Frozen Pandemic

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CHAPTER 8

Sharon wakes for the dozenth time from a restless, blurred dream of racing fruitlessly through endless white. Her head pivots on the pillow to check the battery-operated clock on her nightstand. 6:00 a.m.

Sharon then looks to her right and stares at Fresler’s cold, empty pillow. Tears collect on her lashes as her hand caresses the empty space. After two years of lying by his side, the night brings dread and the morning feels hollow without him.

His lack of symptoms brings relief from her worst thoughts, but the worry never entirely leaves. He’s not out of the woods yet.

If he takes a turn, if he does contract the virus… she’ll wake to an empty bed for the rest of her life.

After lying alone with her thoughts for several more minutes, Sharon lights her lantern. The orange glow illuminates her steaming breath in the freezing room. It’s much warmer in the living room, but she would rather sleep in her bedroom while she still can.

Sharon coaxes herself out of her cocoon of blankets, mentally preparing herself for the three-hour hike with John. He made it clear he wants to start hiking as soon as the sun rises, and according to Jackie, he’s a little obsessive about his schedules.

Sharon immerges into the main living space to find John and Jackie at the kitchen table, drinking cups of coffee.

“Good morning, Sharon. Are you ready for our hike?” John tilts his mug in her direction like a salute.

She nods. “Are you?” It’s a rhetorical question. John is fully dressed and already halfway out of his chair. This is a man accustomed to action. His excitement is palpable.

“As Jackie likes to say, I was born ready,” says John through a smile.

“When have I ever said that?” Jackie rolls her eyes, a playful smirk on her lips, and John wiggles his eyebrows at her. Sharon’s gut drops as she crosses the kitchen. How many more of these few, fleeting moments of normalcy—a husband and wife joking around—will the world bear witness to before the pandemic wipes the earth clean of humanity?

Sharon adjusts the straps on her backpack while John hugs Jennifer and Jackie in the frigid morning air, intoning how much he loves them in a low voice. He assures them he doesn’t plan to be gone for more than seven hours total. Sharon notices the worry in his eyes as he releases them. She knows it well—the worry that this may be the last time you see your loved ones.

Fresler stands awkwardly at the edge of the cabin’s overhang, gazing at Sharon with familiar longing. Sharon wants to hug him, but she knows he won’t allow it. He still has four days to potentially exhibit symptoms. They stand a foot apart, trying to communicate their love with their eyes alone. Fresler is the first to look away.

“Be safe,” he says.

“You too.” With a heavy sigh, Sharon follows John away from the cabin.

When she reaches his side, he ushers her into the lead, so she can act as navigator. With over a foot of fresh snow on the ground, there is no distinguishable hiking-trail . The area is heavily forested, with a steep incline. Visibility isn’t great, but Sharon recognizes a pair of distinctive boulders in the distance, which gives her a sense of comfort. She knows they are headed in the right direction.

As they walk under a large pine tree, snow falls from the branches onto John’s shoulder. Instead of cursing as he shakes it off, he smiles up at the pines. The wind howls back in a low, vibrating pitch.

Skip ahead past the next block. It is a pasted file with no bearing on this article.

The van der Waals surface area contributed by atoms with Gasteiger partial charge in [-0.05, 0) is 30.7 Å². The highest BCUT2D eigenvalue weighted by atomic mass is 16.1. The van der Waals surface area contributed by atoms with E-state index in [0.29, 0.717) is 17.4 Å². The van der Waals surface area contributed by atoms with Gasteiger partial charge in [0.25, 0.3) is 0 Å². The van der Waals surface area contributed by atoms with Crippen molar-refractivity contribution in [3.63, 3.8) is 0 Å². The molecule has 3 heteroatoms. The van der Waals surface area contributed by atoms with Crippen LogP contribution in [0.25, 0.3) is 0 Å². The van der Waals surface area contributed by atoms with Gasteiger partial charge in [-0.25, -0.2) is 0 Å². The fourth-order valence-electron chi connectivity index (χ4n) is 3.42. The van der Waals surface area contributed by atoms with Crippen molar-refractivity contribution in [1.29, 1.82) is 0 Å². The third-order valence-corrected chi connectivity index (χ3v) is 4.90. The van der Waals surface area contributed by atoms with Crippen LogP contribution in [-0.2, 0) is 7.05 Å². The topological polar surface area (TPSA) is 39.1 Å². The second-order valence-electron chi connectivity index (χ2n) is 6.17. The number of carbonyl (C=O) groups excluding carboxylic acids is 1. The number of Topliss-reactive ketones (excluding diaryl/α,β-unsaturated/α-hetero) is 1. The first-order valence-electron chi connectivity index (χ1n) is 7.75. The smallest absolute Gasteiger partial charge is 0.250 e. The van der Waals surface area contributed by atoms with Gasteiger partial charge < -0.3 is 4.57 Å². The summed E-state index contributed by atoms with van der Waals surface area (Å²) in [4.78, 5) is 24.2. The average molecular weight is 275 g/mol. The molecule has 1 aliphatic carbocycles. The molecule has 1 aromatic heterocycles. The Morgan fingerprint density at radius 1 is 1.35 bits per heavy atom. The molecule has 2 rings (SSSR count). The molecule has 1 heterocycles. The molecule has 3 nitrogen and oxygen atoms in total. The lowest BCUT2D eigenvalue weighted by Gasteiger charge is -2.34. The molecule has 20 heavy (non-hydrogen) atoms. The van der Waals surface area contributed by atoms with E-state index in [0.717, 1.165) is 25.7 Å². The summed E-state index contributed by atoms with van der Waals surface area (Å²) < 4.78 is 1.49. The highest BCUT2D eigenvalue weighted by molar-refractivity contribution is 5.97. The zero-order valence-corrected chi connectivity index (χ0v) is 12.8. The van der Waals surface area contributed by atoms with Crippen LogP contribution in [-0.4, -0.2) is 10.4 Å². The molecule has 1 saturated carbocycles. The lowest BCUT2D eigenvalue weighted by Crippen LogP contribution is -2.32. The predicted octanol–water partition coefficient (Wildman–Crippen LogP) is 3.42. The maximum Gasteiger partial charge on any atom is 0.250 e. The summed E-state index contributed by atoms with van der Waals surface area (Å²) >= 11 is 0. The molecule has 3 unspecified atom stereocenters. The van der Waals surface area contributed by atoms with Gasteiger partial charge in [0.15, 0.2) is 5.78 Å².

“Fresler knows how to pick a homestead location; I’ll give him that,” he says to Sharon with a chuckle. “This landscape is beautiful.”

Sharon nods, but though she once shared the sentiment, the white, quiet terrain now feels like a wasteland.

They reach the top of the hill, meeting up with the one-lane road that they’ll follow to the Rasmussen’s’ cabin. Sheila Rasmussen was ill for a while last year, and Sharon took the couple some meals while the older woman healed. Sharon and John are starting there, on the off-chance Sheila didn’t finish some of her prescriptions.

“What do you think the odds are that we’ll actually find antibiotics that work on Sean’s infection?” asks Sharon between sips from her water bottle.

“Even with what you said about that woman taking medicine last year… slim to none,” John admits. “But I feel like we have to try.”

“Do you really believe that the coyote that bit Fresler and Sean wasn’t infected with the virus?” Sharon furrows her brow, begging him with her eyes not to sugarcoat his reply.

“It’s more likely than Fresler being somehow immune.” John is stubborn on this point. “No one is immune. The virus kills everyone who catches it.”

“But what about that CDC broadcast asking if anyone has met or seen any immune people?” Sharon reminds him. “It’s possible that others have survived, but we just don’t know about it yet.”

“I guess that’s true, but I still feel like the authorities are probably grasping at straws. If anyone was immune to the virus, we’d have heard about it by now. It’s been two months since those first cases were reported.” John looks at his watch. “We better pick up the pace.”

They hike through the snow for another two hours before finally reaching the Rasmussen’s’ cabin. It’s about the same size as Fresler’s, but it’s a newer construction. Leonard and Sheila Rasmussen built it as their retirement home, where he could practice his woodworking and she could quilt, surrounded by nature’s majesty. The elder couple were among the first of Fresler and Sharon’s neighbors to leave for Canada, while the roads were still relatively clear and their car still had a full tank. Sharon hopes they’ve resettled somewhere safe and cold.